So you found an old TV in the basement, hooked it up, and realized it’s only 50 Hz. Is 50 Hz good for gaming? Is it noticeable?
As a reminder, Hz rate refers to the number of times a display can refresh the panel in one second. The most common standard is 60 Hz. A 50 Hz display can refresh 50 times a second, and 60 Hz can refresh 60 times a second, and so on.
It does get a little confusing because another specification uses the same term, and I’ll get to that in a moment.
You might be used to 60 Hz and you want to know if dropping 10 Hz would make much of a difference when playing games.
Here’s your answer:
Is 50 Hz Good for Gaming?
50 Hz is not good for gaming with games that run at 60 frames a second or higher because a 50 Hz screen can only show 50 of those frames at a time.
The result will be a choppy and laggy experience, especially if you’re used to playing at 60 frames a second. Dropping from 60 frames a second to 50 is quite noticeable.
Gaming on a 50 Hz display is acceptable with old-gen consoles that can only run games at a maximum of 30 frames a second.
In addition, a 50 Hz display won’t synchronize well with a 30 FPS source, and you will experience screen-tearing more often than with a 60 Hz display.
If you want to know what it’s like to game on 50 Hz, you can easily lower the Hz rate on your monitor in Windows 10.
However, most 50 Hz panels support 60 Hz too, the only way to find out is to connect an input that outputs 60 Hz.
If you have a 50 Hz display consider yourself lucky because they’re quite rare!
How to Change Your Hz Rate:
In most cases you won’t want to change your Hz rate, but if you’re planning on gaming on the highest refresh rate possible, here’s what you can do:
- Right-click on your desktop and select “Display Settings”
- At the bottom of the page, click “Advanced Display Settings”
- Select “Monitor” a list of Support Hz Rates will be Shown
- Change the Hz Rate from the Drop-down Menu
Most TVs won’t let you change the Hz rate because they automatically adjust the panel Hz rate based on the Hz rate coming from the source. In some cases, you can activate either game or sports mode on your TV to improve the refresh rate.
Speaking of that other specification…
50 Hz Refresh Rate vs 50 Hz TV Broadcasts
You might have noticed in the UK and Europe some TVs are still marketed as either 50 Hz or 100 Hz.
But that doesn’t really make sense because 120 Hz TVs are just starting to hit the markets.
How can a TV from 20 years ago be 100 Hz? The reason for that is because the Hz used here is not the same as the Hz for refresh rate.
The reason for that is the TV broadcast system and broadcasting standards, specifically the UK and Europe standards.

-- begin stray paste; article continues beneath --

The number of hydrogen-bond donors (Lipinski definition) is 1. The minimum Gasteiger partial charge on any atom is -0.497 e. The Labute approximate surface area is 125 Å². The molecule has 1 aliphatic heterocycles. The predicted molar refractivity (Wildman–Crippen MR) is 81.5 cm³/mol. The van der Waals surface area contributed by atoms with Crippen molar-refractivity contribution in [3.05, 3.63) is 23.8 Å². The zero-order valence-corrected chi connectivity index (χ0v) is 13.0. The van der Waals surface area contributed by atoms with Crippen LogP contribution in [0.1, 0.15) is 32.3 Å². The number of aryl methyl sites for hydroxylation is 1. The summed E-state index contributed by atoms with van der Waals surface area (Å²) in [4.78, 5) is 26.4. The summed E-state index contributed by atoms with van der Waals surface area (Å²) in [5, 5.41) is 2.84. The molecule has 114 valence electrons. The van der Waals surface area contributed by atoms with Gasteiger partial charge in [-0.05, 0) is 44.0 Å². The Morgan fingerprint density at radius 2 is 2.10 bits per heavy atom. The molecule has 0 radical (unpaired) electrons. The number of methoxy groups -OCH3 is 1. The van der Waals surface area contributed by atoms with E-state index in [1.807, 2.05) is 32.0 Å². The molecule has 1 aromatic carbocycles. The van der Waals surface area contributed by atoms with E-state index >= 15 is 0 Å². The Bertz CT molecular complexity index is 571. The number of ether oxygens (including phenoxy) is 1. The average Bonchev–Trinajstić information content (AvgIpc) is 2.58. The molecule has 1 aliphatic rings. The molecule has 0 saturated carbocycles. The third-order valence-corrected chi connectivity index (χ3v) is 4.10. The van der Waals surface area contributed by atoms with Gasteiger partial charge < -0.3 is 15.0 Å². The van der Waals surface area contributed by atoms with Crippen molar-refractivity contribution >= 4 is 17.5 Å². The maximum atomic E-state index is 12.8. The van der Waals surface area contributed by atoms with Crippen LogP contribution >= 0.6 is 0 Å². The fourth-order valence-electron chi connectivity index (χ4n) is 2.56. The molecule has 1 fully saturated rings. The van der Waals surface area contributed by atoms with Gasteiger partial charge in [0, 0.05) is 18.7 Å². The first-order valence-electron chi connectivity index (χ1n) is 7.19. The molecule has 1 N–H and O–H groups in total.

In the UK, the standard for TV broadcasts is 50 Hz and it’s what all the set-top boxes output. The history, specifications, and technical details are quite complicated, and you can read more about it on Wikipedia’s PAL page.
I’ll simplify it for you below.
Europe and UK use the PAL encoding standard (Phase Alternating Line) while America uses NTSC. PAL generally uses multiples of 25 while NTSC uses multiples of 30.
With the PAL standard, Hz refers to “Fields” and there are two fields in 1 Hz or one frame. So the TVs aren’t broadcasting at 50 frames a second, it’s 50 Hz divided by two, which comes to 25 frames a second.
Overall, this issue is mainly a problem for TVs manufactured in the UK or Europe, and nowadays most modern TVs don’t use those standards.
TVs designed in other regions such as the USA, won’t mention 50 Hz or 100 Hz unless that’s the actual refresh rate.
But if it’s the actual refresh rate, it will be in multiples of 30, for example; 60, 120, 140, and so on.
Fun fact, the 60 Hz standard is actually 59.94 Hz.
Can 50 Hz TVs do 60 Hz?
The good news is most TVs that are labelled as 50 Hz are compatible with 60 Hz too.
When plugged into a source that outputs 60 Hz, a 50 Hz TV should automatically switch to a 60 Hz refresh rate or 60 Hz mode. The reason for that is the TVs panel usually supports 60 Hz.
However, if the panel is really limited to 50 Hz, the source will match it with an output of 50 Hz. For example, an old Xbox can output both 60 Hz, 50 Hz, and even 24 Hz, depending on what the display can support.
Understandably, it’s easy to confuse these terms. You might have a TV that is marketed as 50 Hz but that might not be the refresh rate, but the fact it’s compatible with 50 Hz TV channels (the same goes for TVs marked as 100 Hz).
To determine the actual refresh rate of the TV, you’ll need to look up the model number or check the manual for the panel refresh rate.
Speaking of the actual refresh rate of TVs, most TV panels are 60 Hz, even if they’re labelled as 50 Hz.
Is Hz the Same as FPS?
No. Hz is not the same as FPS. Hz represents the maximum number of times a display can refresh in a second.
FPS (Frames Per Second) is the number of frames your graphics card is rendering for your game. Hz is a fixed specification of the display, while FPS is a variable.
These terms are often confused because a 60 Hz display can show 60 frames a second, but the frame rate can either drop under 60 or go above it, depending on the hardware.
For example, you can get 100+ FPS on a 60 Hz monitor but the monitor will only show the frames that match its Hz rate.
The only time Hz is the same as FPS is when V-sync is activated, which is an in-game feature that locks the frame rate to your monitor’s refresh rate.
The Bottom Line:
To summarize, gaming on a panel that has a 50 Hz refresh rate is acceptable for some games, but I wouldn’t recommend it. The bare minimum for gaming should be a 60 Hz refresh rate.
Be careful with TVs that advertise as 100 Hz because that’s not referring to the actual refresh rate. If you want a TV that has a high refresh rate, make sure it comes in multiples of 30 – for example, 120 Hz or 140 Hz.
Have you ever tried gaming on 50 Hz? Leave a comment below